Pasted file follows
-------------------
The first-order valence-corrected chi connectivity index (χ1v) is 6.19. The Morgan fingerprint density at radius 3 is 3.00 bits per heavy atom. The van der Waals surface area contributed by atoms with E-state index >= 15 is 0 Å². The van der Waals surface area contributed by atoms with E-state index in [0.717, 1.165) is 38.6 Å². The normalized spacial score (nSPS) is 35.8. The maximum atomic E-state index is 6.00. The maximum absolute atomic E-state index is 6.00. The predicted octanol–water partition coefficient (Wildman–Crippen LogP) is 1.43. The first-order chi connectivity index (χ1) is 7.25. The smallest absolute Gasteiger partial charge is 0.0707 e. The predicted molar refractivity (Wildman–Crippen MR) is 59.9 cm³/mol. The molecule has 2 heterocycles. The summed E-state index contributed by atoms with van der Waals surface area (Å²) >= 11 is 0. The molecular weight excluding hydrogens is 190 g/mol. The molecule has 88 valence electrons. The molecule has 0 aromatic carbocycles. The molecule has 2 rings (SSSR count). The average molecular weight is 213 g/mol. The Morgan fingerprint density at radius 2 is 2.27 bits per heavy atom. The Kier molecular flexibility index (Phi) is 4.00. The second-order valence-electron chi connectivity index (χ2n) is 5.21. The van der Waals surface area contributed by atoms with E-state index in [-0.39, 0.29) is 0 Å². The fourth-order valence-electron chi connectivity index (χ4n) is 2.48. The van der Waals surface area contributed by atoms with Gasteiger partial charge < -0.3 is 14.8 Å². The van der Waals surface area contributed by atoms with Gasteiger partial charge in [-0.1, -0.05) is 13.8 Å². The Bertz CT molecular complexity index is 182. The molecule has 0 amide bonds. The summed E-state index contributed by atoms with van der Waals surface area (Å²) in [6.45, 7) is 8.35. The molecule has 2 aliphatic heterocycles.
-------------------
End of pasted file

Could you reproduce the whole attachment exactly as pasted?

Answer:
The first-order valence-corrected chi connectivity index (χ1v) is 6.19. The Morgan fingerprint density at radius 3 is 3.00 bits per heavy atom. The van der Waals surface area contributed by atoms with E-state index >= 15 is 0 Å². The van der Waals surface area contributed by atoms with E-state index in [0.717, 1.165) is 38.6 Å². The normalized spacial score (nSPS) is 35.8. The maximum atomic E-state index is 6.00. The maximum absolute atomic E-state index is 6.00. The predicted octanol–water partition coefficient (Wildman–Crippen LogP) is 1.43. The first-order chi connectivity index (χ1) is 7.25. The smallest absolute Gasteiger partial charge is 0.0707 e. The predicted molar refractivity (Wildman–Crippen MR) is 59.9 cm³/mol. The molecule has 2 heterocycles. The summed E-state index contributed by atoms with van der Waals surface area (Å²) >= 11 is 0. The molecular weight excluding hydrogens is 190 g/mol. The molecule has 88 valence electrons. The molecule has 0 aromatic carbocycles. The molecule has 2 rings (SSSR count). The average molecular weight is 213 g/mol. The Morgan fingerprint density at radius 2 is 2.27 bits per heavy atom. The Kier molecular flexibility index (Phi) is 4.00. The second-order valence-electron chi connectivity index (χ2n) is 5.21. The van der Waals surface area contributed by atoms with E-state index in [-0.39, 0.29) is 0 Å². The fourth-order valence-electron chi connectivity index (χ4n) is 2.48. The van der Waals surface area contributed by atoms with Gasteiger partial charge < -0.3 is 14.8 Å². The van der Waals surface area contributed by atoms with Gasteiger partial charge in [-0.1, -0.05) is 13.8 Å². The Bertz CT molecular complexity index is 182. The molecule has 0 amide bonds. The summed E-state index contributed by atoms with van der Waals surface area (Å²) in [6.45, 7) is 8.35. The molecule has 2 aliphatic heterocycles.